God clearly created a limit to mankind reproducing himself, and what men often overlook is that the creation of mankind takes place in two stages. The first is purely physical, and it prepares mankind for living on earth. The second stage of creation is spiritual and concludes with the original creation, the physical one, being changed to an eternal spirit being, prepared for living and working in that world as the Father and Son are now in. Is there any of us who can make that change from physical to spiritual, from physical life to spiritual life?
If we are going to live with Them, that's what we are going to be. But we have to be prepared by Them to live there.
So mankind is created, both in the original creation and in the secondary creation, to fill a position. II Corinthians 5:17 clearly makes this concluding statement:
II Corinthians 5:17 Therefore [the apostle Paul says], if anyone is in Christ, [listen to this] he is a new creation [Who did that? The man himself, or God?]; old things have passed away; behold, all things [pertaining to that person] have become new.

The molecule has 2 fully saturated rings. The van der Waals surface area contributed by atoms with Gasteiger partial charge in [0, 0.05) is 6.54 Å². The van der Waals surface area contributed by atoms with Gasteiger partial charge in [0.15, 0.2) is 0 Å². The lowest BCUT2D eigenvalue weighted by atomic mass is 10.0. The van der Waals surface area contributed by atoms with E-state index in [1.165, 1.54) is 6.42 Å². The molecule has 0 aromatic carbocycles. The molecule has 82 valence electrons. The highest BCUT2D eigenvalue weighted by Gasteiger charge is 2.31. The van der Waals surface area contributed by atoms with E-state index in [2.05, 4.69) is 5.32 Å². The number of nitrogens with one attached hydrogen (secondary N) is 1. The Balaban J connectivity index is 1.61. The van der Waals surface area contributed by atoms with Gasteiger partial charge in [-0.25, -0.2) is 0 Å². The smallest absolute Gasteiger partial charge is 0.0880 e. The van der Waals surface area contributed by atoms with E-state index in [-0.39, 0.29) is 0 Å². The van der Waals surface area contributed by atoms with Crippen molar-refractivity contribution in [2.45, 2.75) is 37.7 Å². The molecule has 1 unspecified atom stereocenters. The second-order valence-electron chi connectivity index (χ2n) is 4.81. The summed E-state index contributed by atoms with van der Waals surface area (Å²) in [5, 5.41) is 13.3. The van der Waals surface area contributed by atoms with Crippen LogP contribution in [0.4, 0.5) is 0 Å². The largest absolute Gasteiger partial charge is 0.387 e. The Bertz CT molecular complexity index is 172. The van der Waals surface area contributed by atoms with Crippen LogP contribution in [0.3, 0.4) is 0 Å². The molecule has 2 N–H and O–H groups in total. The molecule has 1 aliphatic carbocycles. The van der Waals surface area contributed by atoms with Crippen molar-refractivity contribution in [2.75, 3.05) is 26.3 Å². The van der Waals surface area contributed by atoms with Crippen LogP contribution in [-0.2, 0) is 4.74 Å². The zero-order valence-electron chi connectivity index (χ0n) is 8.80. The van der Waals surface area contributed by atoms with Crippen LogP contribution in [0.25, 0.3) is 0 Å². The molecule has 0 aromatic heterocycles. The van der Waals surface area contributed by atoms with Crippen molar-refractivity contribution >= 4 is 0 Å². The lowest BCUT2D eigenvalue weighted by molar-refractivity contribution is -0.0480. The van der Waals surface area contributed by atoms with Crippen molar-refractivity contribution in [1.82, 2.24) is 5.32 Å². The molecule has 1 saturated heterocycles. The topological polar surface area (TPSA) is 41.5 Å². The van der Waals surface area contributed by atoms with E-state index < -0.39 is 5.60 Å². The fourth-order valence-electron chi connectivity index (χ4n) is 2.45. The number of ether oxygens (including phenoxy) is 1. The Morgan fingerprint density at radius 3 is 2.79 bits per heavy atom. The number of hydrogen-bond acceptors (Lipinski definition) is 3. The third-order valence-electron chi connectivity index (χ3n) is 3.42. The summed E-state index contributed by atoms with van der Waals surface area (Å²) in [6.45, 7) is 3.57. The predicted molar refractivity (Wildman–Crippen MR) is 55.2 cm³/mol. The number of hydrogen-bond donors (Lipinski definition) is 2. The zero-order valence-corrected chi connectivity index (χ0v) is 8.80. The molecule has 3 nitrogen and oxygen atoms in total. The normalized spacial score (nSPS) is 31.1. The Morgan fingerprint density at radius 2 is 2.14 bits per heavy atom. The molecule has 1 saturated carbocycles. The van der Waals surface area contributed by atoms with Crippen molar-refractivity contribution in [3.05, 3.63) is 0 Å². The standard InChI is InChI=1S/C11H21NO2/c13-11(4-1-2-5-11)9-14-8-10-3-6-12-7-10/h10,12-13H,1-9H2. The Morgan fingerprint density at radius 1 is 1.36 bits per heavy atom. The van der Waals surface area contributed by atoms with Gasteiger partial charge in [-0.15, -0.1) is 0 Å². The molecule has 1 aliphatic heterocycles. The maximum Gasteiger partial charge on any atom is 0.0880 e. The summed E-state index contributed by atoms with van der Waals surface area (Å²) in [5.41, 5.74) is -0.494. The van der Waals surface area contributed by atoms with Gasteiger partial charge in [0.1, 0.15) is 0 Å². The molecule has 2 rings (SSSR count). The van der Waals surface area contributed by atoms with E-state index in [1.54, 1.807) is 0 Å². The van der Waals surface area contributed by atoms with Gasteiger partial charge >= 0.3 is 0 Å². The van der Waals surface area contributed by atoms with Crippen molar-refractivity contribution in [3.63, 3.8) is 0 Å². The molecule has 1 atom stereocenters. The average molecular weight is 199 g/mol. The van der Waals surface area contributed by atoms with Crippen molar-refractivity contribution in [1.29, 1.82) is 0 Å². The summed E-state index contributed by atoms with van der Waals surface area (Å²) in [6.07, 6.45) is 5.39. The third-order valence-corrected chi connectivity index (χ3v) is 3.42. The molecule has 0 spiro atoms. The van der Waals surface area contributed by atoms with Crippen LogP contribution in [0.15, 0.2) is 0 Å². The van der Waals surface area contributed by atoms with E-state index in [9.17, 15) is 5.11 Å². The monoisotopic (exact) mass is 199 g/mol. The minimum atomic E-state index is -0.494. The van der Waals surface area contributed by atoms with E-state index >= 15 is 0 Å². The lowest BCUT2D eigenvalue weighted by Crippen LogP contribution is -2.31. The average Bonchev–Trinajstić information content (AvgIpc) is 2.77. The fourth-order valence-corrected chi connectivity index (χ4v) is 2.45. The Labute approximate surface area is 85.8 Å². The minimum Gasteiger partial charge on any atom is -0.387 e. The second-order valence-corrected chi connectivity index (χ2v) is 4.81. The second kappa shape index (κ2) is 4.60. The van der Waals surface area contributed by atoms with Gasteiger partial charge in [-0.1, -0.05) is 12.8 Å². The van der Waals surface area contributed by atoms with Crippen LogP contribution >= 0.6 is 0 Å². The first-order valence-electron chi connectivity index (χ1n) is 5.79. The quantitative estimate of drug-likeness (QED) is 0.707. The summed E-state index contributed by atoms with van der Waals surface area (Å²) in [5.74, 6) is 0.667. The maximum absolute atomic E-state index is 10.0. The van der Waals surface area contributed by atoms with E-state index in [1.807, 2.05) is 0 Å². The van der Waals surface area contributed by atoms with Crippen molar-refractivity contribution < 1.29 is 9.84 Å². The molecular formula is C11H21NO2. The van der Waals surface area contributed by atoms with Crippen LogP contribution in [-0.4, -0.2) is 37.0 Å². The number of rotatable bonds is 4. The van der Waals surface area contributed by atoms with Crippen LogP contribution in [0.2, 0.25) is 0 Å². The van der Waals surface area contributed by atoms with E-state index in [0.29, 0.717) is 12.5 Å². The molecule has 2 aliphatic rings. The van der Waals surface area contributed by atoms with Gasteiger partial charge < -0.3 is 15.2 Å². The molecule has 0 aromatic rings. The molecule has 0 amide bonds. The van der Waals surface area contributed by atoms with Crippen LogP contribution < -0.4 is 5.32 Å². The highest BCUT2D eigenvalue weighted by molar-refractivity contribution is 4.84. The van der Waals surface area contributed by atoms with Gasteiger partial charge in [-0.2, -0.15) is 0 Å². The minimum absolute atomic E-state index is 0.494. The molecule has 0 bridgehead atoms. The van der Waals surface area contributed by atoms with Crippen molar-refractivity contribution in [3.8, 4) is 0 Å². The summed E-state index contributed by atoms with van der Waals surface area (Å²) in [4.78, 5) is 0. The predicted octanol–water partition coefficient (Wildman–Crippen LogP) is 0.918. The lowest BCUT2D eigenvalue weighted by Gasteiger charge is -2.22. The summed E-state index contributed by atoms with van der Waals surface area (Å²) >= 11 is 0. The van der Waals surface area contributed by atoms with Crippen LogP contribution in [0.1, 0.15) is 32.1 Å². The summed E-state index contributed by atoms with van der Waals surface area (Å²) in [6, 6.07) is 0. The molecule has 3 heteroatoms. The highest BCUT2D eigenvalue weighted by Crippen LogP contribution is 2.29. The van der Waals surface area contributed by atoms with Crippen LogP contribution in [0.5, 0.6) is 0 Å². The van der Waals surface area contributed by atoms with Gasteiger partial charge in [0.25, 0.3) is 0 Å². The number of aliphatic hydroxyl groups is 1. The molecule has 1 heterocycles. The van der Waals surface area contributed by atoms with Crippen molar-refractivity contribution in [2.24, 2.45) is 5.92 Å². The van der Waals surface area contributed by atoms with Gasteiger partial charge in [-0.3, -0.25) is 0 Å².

A converted person is a new creation because he passed into the second phase of creation, and at its conclusion, he is prepared for God's world. No man can do that.
A question to consider is, Does mankind have any creative part in the first creation? Not the least. Adam and Eve were the product of the original creation. Did they create themselves? Do you think God is going to change His way when we get to something that is far, far more complex and far, far, far more important? How could Adam and Eve possibly know what the Father and the Son desired to produce in the first stage and then in the second stage by somebody else?